This might be the MOST fun article we’ve ever worked on. Karen wrote in asking for a vacation packing list for an upcoming RV trip. The catch? She and her family are selling their house, and traveling all over the US…for the next two years.
My husband and I are in the process of selling/donating/purging nearly all of our worldly possessions with plans to purchase a Class A motorhome (used) in order to spend the next 1-2 years traveling around the US/Canada before our daughter (3) needs to go to kindergarten. We are lucky enough that my husband’s job is remote, so as long as we have decent internet we are set! Obviously, we have about a million things to do (including selling the house and buying our new home on wheels) but we’ll need to figure out what to bring with us with very limited cargo room!
My husband will have no issues downsizing his wardrobe, but I’m stumped about what to consider a ‘must have’ list of things to bring! We’ll need clothing for a variety of activities, though a ‘work wardrobe’ is not one of them. I’m afraid I’ll fall into a trap of nothing but athleisure and get bored quickly! Do you have any suggestions of great multi-purpose, CUTE, comfortable and functional items that you’d consider must-have items? We’re sure to face everything from crazy heat, rain, and early spring/late fall (transitional season) weather. I’m a chronic over-packer. Please help!
This was such an exciting packing challenge, but a very tricky one. After tossing and turning for a few nights, I realized that an effective way of facing this very overwhelming challenge was to structure it around broad activities, on a per season basis. I recruited one of my friends, Linzi, to help. Linz is one of my most practical friends, and I knew she’d help balance out my loftier ideas. (Does one really need over-the-knee boots in an RV? Probs not.)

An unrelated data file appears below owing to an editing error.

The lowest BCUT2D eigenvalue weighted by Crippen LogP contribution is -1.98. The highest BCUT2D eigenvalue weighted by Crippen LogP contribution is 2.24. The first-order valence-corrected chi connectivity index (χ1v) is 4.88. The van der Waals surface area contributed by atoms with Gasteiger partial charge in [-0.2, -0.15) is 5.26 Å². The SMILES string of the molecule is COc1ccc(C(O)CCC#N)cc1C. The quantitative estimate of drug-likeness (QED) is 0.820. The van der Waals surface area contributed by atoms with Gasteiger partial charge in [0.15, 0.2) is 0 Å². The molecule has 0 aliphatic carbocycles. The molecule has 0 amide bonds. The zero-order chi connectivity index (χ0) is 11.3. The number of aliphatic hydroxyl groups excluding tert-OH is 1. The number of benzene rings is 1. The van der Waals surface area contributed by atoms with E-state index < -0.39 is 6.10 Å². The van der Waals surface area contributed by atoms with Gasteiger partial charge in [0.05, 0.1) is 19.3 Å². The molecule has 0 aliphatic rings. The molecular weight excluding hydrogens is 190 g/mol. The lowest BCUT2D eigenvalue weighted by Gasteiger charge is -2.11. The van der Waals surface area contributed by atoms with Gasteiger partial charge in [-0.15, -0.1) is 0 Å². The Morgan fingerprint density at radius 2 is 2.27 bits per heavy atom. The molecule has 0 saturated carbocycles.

Linzi and I broke the packing list down into four general categories:
- Something to Lounge In (one outfit each for winter, spring, summer fall)
- Something for Outdoor Adventuring (one outfit per season)
- Something for Urban Exploring (one outfit per season)
- A Few Things For Fun (NOTE: this is where I’d add the OTK boots, if so inclined.)
As we were putting this together….Linzi noted that this would actually be a genius way to structure our own wardrobes. Can you imagine the ease of having a single, go-to uniform for your favorite outdoor activities? And another complete outfit for museum days? There’s nothing like travel (even if it’s just a virtual trip, lived vicariously through Karen) to help whittle down your wardrobe to just the essentials.
Also note that this isn’t necessarily intended to be a comprehensive packing list. You’ll want to pack underwear, and maybe more tshirts than we actually recommend, etc. But Linzi and I are both planning to use this concept as our Packing List For Life. (haha)
Lastly, while the collages below do have specific pieces in them, the idea here is to simply use them as a general guideline. If, say, you hate off-the-shoulder sweatshirts, swap out that one for a quirky graphic one that’s more your style. The idea is to have a list of carefully curated pieces you love. Definitely go beyond the basics here. I don’t think a wardrobe of only basics will get you through two years of travel without major boredom setting in.
Something To Lounge In
For loungewear, the focus should obviously be on comfort (think: long driving days) but also items that will give you a bit of style and can “get in the mix” for non-lounging activities as well. This will keep you from falling into the trap of having nothing but athleisure.
If you wanted to consolidate further, you could skip the slip-on sneaks and just go with the fashion sneakers, or just choose one of the cardigans. But I’d keep the skinny sweatpants, faux-leather leggings (lined in fleece – the MOST comfy things on brutally cold days), and beach pants (which are cool enough for summer). You’ll probably spend most of your time in these.